• A shift towards more sustainable operating models, and all the greenwashing that comes with its early stages, is also disruptive. Electrification usually points to decarbonisation, but not universally. It also comes with some complex and unsustainable elements of its own. What will we do with all the spent lithium cells currently going into landfill, for example, as well as the sociological impacts of the massively increasing demands for key minerals.
    • Further, there’s things that haven’t happened yet but might. If China were to disrupt the manufacturing taking place in Taiwan, for example, the impact of that would be felt right across the world.
    • In all, across many sectors, disruption has characterised these last 15 years. It comes from everywhere. And it’s the disruption, rather than its causes or effects, that are problematic. Change is welcome. But constant, significant and unpredictable change is either impossible or financially unviable to withstand. Fortunately the business I was examining will continue in good shape, but many others won’t be so able.
  • My driving licence is subject to medical conditions, as is both standard and sensible for those of us with epilepsy and/or bipolar. It expires every three years, as everyone’s does once we pass 70 years old.
    • Reapplying, however, is an amazingly slow and difficult process. Curiously, it’s harder every time, even though there’s no new information or concern. Anyway, after five months, I still don’t have my renewed driving licence. And while I can still drive in the UK until such time as it’s revoked, the expiry of the licence means I can’t drive elsewhere, nor can I hire a car. I can’t even hire a microscooter.
    • This week, the DVLA have claimed not to have a record of a single seizure I had seven years ago, when I self-surrendered my licence to them. They have reissued the licence twice since, based on reviews conducted on my behalf by various doctors, yet they claim not to have any record of any of this. You can see why so many people who have seizures don’t tell the DVLA. If this system is supposed to keep the roads safe, it doesn’t.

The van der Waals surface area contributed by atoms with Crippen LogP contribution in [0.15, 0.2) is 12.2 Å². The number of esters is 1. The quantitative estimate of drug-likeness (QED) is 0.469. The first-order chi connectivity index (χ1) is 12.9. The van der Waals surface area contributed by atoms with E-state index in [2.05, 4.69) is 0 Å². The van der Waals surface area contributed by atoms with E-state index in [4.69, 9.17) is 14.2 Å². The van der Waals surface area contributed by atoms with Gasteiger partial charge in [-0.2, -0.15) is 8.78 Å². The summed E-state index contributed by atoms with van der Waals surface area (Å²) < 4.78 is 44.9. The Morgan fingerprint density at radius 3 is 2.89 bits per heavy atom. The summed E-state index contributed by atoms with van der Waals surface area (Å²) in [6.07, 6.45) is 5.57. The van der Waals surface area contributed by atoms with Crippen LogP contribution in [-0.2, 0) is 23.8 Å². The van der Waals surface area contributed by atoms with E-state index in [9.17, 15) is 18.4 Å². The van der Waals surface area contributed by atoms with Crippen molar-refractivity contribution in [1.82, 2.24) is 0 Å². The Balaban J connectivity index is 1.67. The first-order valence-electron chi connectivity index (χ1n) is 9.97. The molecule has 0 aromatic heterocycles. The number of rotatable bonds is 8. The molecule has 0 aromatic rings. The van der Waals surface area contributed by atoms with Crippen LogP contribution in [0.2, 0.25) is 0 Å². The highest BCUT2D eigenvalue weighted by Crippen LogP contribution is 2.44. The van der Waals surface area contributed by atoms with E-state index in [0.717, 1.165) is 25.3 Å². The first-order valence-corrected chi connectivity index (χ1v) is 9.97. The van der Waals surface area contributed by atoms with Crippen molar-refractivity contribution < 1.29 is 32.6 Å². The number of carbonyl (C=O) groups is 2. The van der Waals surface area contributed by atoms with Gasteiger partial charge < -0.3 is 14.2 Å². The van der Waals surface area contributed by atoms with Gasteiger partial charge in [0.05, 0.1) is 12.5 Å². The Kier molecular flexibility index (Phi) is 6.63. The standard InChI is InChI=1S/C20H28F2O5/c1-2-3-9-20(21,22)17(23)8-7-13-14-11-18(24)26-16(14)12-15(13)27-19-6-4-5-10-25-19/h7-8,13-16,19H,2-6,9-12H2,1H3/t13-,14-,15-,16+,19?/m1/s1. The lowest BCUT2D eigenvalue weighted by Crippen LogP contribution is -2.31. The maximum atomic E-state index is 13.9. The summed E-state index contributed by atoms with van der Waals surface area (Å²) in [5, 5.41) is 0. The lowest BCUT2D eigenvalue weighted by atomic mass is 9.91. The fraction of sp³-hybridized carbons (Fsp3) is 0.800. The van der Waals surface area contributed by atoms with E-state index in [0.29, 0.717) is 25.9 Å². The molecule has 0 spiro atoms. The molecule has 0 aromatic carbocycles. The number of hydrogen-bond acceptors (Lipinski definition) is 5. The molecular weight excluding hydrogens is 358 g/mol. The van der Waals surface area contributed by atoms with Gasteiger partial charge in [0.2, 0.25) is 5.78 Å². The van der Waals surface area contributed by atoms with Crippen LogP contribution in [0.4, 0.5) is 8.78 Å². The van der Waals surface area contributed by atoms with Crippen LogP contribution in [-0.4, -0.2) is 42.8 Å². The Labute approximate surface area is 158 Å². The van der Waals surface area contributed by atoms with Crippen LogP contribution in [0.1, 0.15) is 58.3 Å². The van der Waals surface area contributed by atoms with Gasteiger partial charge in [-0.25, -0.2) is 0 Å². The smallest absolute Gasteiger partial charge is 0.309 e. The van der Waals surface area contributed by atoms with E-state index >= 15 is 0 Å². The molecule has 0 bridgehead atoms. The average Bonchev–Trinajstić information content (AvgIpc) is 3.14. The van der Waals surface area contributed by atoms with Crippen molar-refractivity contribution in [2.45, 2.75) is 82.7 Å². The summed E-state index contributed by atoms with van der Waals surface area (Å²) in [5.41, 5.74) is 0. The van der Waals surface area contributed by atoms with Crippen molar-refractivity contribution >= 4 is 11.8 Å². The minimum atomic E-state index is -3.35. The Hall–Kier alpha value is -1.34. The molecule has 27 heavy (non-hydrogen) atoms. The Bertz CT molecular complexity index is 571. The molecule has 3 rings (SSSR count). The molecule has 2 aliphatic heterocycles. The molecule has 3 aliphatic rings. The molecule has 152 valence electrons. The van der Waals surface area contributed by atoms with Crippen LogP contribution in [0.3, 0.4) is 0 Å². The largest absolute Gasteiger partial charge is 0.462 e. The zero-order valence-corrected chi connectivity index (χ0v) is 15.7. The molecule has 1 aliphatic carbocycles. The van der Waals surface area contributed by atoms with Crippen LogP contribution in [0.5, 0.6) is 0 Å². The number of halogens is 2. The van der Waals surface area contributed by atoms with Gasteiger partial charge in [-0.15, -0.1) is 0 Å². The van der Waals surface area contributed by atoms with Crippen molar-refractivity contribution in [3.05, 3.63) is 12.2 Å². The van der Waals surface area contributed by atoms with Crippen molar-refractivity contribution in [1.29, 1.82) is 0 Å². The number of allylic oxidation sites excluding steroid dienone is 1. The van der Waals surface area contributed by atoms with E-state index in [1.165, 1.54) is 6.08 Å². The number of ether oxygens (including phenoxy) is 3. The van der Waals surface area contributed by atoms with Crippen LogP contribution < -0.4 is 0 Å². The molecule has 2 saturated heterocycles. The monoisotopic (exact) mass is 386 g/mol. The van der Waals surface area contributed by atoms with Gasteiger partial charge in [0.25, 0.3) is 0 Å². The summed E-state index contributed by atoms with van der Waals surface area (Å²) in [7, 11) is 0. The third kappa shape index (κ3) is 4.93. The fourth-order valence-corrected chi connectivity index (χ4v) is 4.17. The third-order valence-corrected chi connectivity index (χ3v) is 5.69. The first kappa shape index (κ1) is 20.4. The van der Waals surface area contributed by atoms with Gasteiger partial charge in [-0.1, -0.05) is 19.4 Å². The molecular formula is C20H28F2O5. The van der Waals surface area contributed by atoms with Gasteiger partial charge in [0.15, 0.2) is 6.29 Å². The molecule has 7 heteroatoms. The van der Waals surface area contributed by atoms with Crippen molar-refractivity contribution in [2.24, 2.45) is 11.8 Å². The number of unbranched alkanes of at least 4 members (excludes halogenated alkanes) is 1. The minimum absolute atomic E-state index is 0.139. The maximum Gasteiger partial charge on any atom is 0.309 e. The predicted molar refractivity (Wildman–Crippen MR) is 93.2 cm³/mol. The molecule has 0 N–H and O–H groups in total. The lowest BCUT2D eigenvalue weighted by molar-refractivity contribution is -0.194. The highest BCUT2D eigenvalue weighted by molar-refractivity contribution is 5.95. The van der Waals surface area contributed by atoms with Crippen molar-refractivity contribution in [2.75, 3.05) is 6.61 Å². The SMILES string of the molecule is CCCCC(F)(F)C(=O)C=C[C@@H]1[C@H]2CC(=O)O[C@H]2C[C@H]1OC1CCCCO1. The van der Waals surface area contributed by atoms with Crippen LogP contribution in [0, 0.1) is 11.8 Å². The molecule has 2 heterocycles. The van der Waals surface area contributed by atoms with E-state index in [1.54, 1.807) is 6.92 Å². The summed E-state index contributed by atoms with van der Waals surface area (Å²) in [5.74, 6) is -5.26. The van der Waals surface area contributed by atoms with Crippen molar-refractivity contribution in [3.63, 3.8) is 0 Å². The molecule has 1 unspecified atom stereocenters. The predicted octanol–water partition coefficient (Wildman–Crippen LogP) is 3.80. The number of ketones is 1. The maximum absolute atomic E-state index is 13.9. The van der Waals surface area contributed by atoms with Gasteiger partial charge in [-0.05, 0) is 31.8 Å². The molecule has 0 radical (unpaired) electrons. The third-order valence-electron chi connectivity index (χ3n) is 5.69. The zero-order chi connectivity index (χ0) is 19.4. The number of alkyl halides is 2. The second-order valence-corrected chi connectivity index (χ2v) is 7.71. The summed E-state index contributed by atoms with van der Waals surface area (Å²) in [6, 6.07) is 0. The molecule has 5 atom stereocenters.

• Anyway, buckle in: this will be you too, in your retirement.

Bass notes

[In which Mo learns the bass guitar]

  • Im trying to pick the bass up from time to time just in a casual way, between lessons and more formal practice. Just scoop it up, improvise a few bars and set it down again. It’s helping my posture and muscle memory. The index and middle fingers on my fretting hand are much better at falling in the right place. My ring finger is still rogue. As a left-hander, plucking with my right hand occasionally descends into involuntary chaos, but I’m getting better.
  • In formal practice, my muting technique is improving too. This is really basic stuff but it’s good to focus on doing the basics well.
  • The little group of pedals I’ve assembled instead of getting a big amp is now arranged on a proper pedalboard. There’s a tinge of ‘all the gear, no idea’ about it, but having it all stuck down and wired up properly makes it trivial to use it for a few minutes without a lot of set-up. While the pedalboard and its case are new, all the rest is second-hand. Some of the pedals I’ve chosen are not classic route-one bass guitar pedals, but I just like how they sound. The Orange Fur Coat fuzz pedal is far too mental to be used in the context of a band, but on your own in practice mode it’s a riot.